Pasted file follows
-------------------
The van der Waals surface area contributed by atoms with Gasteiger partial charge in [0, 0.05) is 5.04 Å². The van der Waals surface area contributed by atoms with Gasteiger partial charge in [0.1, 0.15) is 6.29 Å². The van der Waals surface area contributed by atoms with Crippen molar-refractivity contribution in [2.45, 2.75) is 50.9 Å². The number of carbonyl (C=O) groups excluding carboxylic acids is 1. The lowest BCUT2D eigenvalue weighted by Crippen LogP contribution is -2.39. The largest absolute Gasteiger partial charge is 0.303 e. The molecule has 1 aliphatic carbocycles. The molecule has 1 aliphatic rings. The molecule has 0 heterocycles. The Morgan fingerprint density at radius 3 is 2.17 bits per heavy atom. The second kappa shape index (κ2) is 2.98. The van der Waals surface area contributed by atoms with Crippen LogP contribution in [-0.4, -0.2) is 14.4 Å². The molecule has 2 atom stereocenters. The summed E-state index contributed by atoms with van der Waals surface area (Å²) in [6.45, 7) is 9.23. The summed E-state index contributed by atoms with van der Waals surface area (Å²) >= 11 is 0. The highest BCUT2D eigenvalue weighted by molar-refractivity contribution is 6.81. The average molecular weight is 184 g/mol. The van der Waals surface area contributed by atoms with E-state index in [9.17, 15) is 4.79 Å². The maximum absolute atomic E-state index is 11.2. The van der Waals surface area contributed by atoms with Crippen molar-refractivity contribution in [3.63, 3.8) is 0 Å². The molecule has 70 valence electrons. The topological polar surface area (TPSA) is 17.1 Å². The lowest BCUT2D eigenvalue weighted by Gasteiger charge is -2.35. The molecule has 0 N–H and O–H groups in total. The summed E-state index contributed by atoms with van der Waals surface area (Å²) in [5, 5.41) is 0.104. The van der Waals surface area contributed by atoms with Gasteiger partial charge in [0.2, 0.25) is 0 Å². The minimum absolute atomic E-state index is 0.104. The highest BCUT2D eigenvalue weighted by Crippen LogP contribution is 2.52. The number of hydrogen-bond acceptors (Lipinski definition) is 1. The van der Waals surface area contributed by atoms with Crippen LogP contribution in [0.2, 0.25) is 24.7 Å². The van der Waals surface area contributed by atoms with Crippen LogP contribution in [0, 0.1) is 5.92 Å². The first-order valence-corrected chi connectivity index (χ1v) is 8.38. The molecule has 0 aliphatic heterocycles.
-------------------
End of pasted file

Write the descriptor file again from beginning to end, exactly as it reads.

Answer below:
The van der Waals surface area contributed by atoms with Gasteiger partial charge in [0, 0.05) is 5.04 Å². The van der Waals surface area contributed by atoms with Gasteiger partial charge in [0.1, 0.15) is 6.29 Å². The van der Waals surface area contributed by atoms with Crippen molar-refractivity contribution in [2.45, 2.75) is 50.9 Å². The number of carbonyl (C=O) groups excluding carboxylic acids is 1. The lowest BCUT2D eigenvalue weighted by Crippen LogP contribution is -2.39. The largest absolute Gasteiger partial charge is 0.303 e. The molecule has 1 aliphatic carbocycles. The molecule has 1 aliphatic rings. The molecule has 0 heterocycles. The Morgan fingerprint density at radius 3 is 2.17 bits per heavy atom. The second kappa shape index (κ2) is 2.98. The van der Waals surface area contributed by atoms with Crippen LogP contribution in [-0.4, -0.2) is 14.4 Å². The molecule has 2 atom stereocenters. The summed E-state index contributed by atoms with van der Waals surface area (Å²) in [6.45, 7) is 9.23. The summed E-state index contributed by atoms with van der Waals surface area (Å²) >= 11 is 0. The highest BCUT2D eigenvalue weighted by molar-refractivity contribution is 6.81. The average molecular weight is 184 g/mol. The van der Waals surface area contributed by atoms with E-state index in [9.17, 15) is 4.79 Å². The maximum absolute atomic E-state index is 11.2. The van der Waals surface area contributed by atoms with Crippen molar-refractivity contribution in [3.63, 3.8) is 0 Å². The molecule has 70 valence electrons. The topological polar surface area (TPSA) is 17.1 Å². The lowest BCUT2D eigenvalue weighted by Gasteiger charge is -2.35. The molecule has 0 N–H and O–H groups in total. The summed E-state index contributed by atoms with van der Waals surface area (Å²) in [5, 5.41) is 0.104. The van der Waals surface area contributed by atoms with Gasteiger partial charge in [0.2, 0.25) is 0 Å². The minimum absolute atomic E-state index is 0.104. The highest BCUT2D eigenvalue weighted by Crippen LogP contribution is 2.52. The number of hydrogen-bond acceptors (Lipinski definition) is 1. The van der Waals surface area contributed by atoms with Crippen LogP contribution in [0.2, 0.25) is 24.7 Å². The van der Waals surface area contributed by atoms with Crippen LogP contribution in [0, 0.1) is 5.92 Å². The first-order valence-corrected chi connectivity index (χ1v) is 8.38. The molecule has 0 aliphatic heterocycles.